Pensacola-area property tax bills will rise with real estate and the impact of inflation
If you thought last year’s rising property tax bill was a blow to the wallet, the carry-over effect of 2021’s crazy housing market – coupled with a huge rise in inflation – led officials to project up to a 10% increase in the property’s assessed value this year.
Property appraisers calculate the bills that will be due to homeowners in November based on home values on January 1, so in recent weeks they have started these appraisals based on sales and values throughout 2021.
Santa Rosa County real estate appraiser Gregory Brown said with how quickly real estate is moving throughout 2021, there will likely be a shock for new homeowners who have based their monthly expenses on previous owner’s invoices.
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“People who didn’t have a homestead before or who have just purchased a home in the state of Florida will feel the brunt of these market increases and that’s really one of the biggest issues our office is facing. faced,” he said.
If a homeowner has a property exemption — a decrease in assessed value for owners who occupy their home as their principal residence — the maximum their assessed value can increase from year to year is capped. For anyone who owns a second home or investment property or has purchased a home in Florida in the past year, the assessed value resets with the sale of the home, and they are likely to see a hefty bill when property tax season.
For tenants, this increase in property tax bills often means that their monthly rent payment is increased as the landlord passes on the cost of owning the home to the tenant.
Escambia County Deputy Chief Real Estate Appraiser Gary “Bubba” Peters estimated that for a $200,000 home, for example, there could be up to $1,400 difference between the bill property tax on family property and that of non-family property, an increase that new owners will see the following year. selling them until their own savings on the farm are paid out next year.
For owner-occupied units that qualify for a homestead exemption, the year-to-year limit is capped at the lesser of 3% or the Consumer Price Index.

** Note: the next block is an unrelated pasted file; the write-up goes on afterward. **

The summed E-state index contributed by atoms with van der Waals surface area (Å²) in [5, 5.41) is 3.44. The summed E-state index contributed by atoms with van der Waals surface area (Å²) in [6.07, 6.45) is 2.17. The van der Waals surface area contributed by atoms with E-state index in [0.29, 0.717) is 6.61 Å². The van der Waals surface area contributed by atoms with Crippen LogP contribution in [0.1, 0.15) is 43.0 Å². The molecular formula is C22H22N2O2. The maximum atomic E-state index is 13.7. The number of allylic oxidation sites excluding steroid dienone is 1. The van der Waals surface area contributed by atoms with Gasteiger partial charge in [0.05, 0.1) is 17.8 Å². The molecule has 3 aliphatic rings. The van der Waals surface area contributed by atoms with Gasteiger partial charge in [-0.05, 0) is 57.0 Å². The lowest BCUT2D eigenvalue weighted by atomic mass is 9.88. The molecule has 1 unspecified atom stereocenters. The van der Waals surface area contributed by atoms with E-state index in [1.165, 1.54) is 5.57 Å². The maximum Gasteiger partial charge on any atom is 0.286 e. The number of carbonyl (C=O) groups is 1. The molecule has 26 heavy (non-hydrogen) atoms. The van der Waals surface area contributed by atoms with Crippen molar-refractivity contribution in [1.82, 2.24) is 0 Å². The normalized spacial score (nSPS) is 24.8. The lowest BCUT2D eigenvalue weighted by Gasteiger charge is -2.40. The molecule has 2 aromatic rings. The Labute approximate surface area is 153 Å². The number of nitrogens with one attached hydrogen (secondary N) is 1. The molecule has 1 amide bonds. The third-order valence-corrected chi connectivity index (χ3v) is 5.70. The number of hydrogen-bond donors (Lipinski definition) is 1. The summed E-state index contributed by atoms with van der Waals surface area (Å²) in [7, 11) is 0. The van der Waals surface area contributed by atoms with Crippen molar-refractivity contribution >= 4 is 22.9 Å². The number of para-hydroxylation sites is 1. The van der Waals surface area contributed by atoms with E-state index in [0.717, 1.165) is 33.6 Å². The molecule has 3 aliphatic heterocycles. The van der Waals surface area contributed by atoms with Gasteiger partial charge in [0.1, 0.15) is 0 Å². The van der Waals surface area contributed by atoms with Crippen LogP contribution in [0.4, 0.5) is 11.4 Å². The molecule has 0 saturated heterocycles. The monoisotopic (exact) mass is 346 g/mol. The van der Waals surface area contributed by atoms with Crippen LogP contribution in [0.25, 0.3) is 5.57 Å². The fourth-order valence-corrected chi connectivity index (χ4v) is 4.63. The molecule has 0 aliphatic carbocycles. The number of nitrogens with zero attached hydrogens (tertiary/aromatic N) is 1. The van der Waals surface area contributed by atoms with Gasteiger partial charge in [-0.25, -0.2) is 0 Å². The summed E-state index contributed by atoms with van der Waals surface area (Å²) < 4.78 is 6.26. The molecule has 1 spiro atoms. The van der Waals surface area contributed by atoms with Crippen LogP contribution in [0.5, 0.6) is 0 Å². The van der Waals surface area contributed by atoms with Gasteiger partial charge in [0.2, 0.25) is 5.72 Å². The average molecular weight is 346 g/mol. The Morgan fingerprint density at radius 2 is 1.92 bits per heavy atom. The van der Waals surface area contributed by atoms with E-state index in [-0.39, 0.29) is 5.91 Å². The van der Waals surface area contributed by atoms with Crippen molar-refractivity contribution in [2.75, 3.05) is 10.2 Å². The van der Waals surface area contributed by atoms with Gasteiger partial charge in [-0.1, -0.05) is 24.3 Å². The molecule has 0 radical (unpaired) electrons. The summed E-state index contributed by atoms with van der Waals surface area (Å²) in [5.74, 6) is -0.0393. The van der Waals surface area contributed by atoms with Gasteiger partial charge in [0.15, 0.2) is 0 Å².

Peters said Friday this is the first year in his memory that the bureau will work on the 3% cap, rather than the CPI, because inflation has been so drastic. Just this week property appraisers were told the CPI had risen to 7% for this year from 1.4% last year.
While this will likely mean a bigger property tax bill, the good news is that the increase is the result of massive growth in the area and therefore an increase in property value.
Peters said in Escambia County, the Beulah and Cantonment areas saw the strongest growth following trends from previous years, as well as west of downtown in the Tanyard area.
“Of course Beulah has been the center point of growth, but now it’s starting to push north and you’re seeing a lot more growth north of Nine Mile or Ten Mile Road,” he said. “Downtown growth is happening in the Tanyards area and there are areas that are still seeing value growth like North Hill and East Hill.”
In Santa Rosa County, Brown said there’s been an eye for commercial growth in Navarre and Pace in particular, a natural progression a few years after those areas saw huge residential growth.
“The trend is for commercial to follow residential because these businesses and businesses want to make sure there are residential homes or individuals out there to support those businesses,” he said. “Navarre is definitely a very hot region, Midway, Pace, then even outside the Chumuckla region. That’s a lot in areas where you don’t usually expect growth, like Munson, where people are trying to move to more rural areas.
Homeowners have until March 1 to file a property exemption application on their property, after which the assessors’ offices will finalize values and invoices to be sent to the state this summer. Tax bills will be released in November and the revenues will help bolster government budgets.
The Santa Rosa and Escambia county offices have online filing available and will be open Saturday mornings through March 1 to give residents more options for filing their exemptions.
Emma Kennedy can be reached at [email protected] or 850-480-6979.